Yesterday, Brave New Films launched a “Lieberman Must Go” petition drive arguing that Sen. Joe Lieberman (I-CT) no longer deserves a chairmanship or leadership role in the Senate Democratic Caucus because of his overt support for President Bush and John McCain’s key policies, especially on Iraq.
As if he was consciously hoping to throw fuel on the petition’s fire, Lieberman appeared on conservative stalwart Bill Bennett’s radio show this morning and assailed his Democratic colleagues on Iraq. Referencing a bellicose speech he gave at John Hopkins last year, Lieberman accused his former colleagues of being “invested in a narrative of retreat and defeat in Iraq”:
LIEBERMAN: Oh, about a year ago I gave a speech at John Hopkins and I expressed my concern about where my Democratic party was going on foreign policy and I specifically talked about Iraq, and I said that the party seemed invested in a narrative of retreat and defeat in Iraq, regardless of what was happening on the ground, regardless of the consequences of retreat and defeat. And unfortuantely, too many of the leaders of the party have continued to have that approach to Iraq.
Lieberman’s shot at “leaders of the party” is surprising given that it is “leaders of the party” who are protecting him from efforts like the Brave New Films petition. Despite growing frustration within the Democratic caucus, Senate Majority Leader Harry Reid (D-NV) previously said that Lieberman’s chairmanship will not be at risk next Congress.
But Reid’s patience may be running thin. He said “I’ll consider anything” when asked in May about Lieberman’s future in the caucus. He also told MSNBC’s Keith Olbermann that he’s going to watch Lieberman’s conduct “very closely.” On Bloomberg TV last Friday, Reid hinted that Lieberman might not be with the party “forever”:
MR. HUNT: And you expect him to be in the Democratic caucus next year?
SEN. REID: Well, unless something untoward comes up. You know, I – these votes are important. And, as we know, when Obama’s elected, he’s going to wind down the war so that will become much less of an issue. So on issues that are important to this caucus, Lieberman has voted with us. Now, does this mean he’s in forever? I don’t know about that.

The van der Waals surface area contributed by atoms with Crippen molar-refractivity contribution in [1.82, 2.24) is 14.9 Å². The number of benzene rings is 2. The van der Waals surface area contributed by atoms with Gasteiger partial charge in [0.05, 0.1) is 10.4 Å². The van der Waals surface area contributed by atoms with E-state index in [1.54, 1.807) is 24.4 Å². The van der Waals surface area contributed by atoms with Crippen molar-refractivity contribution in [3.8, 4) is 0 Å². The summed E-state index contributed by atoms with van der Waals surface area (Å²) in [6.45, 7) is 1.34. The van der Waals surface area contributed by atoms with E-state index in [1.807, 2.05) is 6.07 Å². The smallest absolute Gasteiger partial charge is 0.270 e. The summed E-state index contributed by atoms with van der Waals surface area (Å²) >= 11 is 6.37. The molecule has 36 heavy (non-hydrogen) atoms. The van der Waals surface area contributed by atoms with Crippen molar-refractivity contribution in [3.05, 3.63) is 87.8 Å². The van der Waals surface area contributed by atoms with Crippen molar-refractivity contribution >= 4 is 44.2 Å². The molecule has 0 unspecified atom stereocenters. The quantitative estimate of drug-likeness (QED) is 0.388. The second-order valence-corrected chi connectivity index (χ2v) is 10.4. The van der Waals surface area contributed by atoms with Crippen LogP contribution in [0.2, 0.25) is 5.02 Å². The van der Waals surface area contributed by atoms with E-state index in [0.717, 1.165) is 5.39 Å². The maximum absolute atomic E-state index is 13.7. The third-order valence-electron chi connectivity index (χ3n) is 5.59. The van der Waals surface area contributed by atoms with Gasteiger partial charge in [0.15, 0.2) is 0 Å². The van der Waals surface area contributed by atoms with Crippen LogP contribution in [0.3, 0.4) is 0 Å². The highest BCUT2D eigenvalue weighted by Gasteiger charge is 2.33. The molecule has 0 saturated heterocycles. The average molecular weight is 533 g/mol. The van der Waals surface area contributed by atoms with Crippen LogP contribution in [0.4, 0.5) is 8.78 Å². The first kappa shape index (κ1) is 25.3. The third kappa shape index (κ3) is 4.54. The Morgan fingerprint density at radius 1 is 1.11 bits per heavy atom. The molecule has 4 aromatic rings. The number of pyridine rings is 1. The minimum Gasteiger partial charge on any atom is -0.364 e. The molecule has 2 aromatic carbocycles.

Continued vociferous attacks on the policies preferred by the “leaders of the party” are likely to only spread that patience even thinner.
BENNETT: Let’s start with the third, which is Iraq and the thing everybody’s looking at Joe, which is Barack Obama, your colleguage’s going over to Iraq. This is a good thing, right? We do want him to see what’s going on on the ground and talk to Petraeus.
LIEBERMAN: Yeah, it’s absolutely a good thing. Look, somebody once told me when you’re a senator and you start to quote yourself, you have to watch out, you know, so, but forgive me, I’m about to quote myself.
BENNETT: Please. If you don’t, we will. Go ahead.
LIEBERMAN: Oh, about a year ago I gave a speech at John Hopkins and I expressed my concern about where my Democratic party was going on foreign policy and I specifically talked about Iraq, and I said that the party seemed invested in a narrative of retreat and defeat in Iraq, regardless of what was happening on the ground, regardless of the consequences of retreat and defeat. And unfortuantely, too many of the leaders of the party have continued to have that approach to Iraq, even as the new policy, the surge, has been implemented by a great general, David Petraeus, and violence is down, the Iraqis have reconciled, the economy there is coming back. Things are doing better. And with all respect, Sen. Obama has continued to be part of that because he insists on ordering, promising that if he’s elected, he’ll order that retreat, which I think would bring about defeat, regardless of what’s happening on the ground. So, yes, I take it to be a very good sign that he’s going to Iraq, that he’s going to see it, that finally he’s going to talk to Gen. Petraeus, Gen. Odierno. Because, you know, the position he’s taken, that started three, four, five years ago, so far he has refused to alter based on actual events on the ground. So, yeah, it’s a good thing that he’s going.
BENNETT: Yeah, John Maynard Keynes quote, “when the facts change, I change my mind, what do you do sir?” You know.
LIEBERMAN: Worth remembering.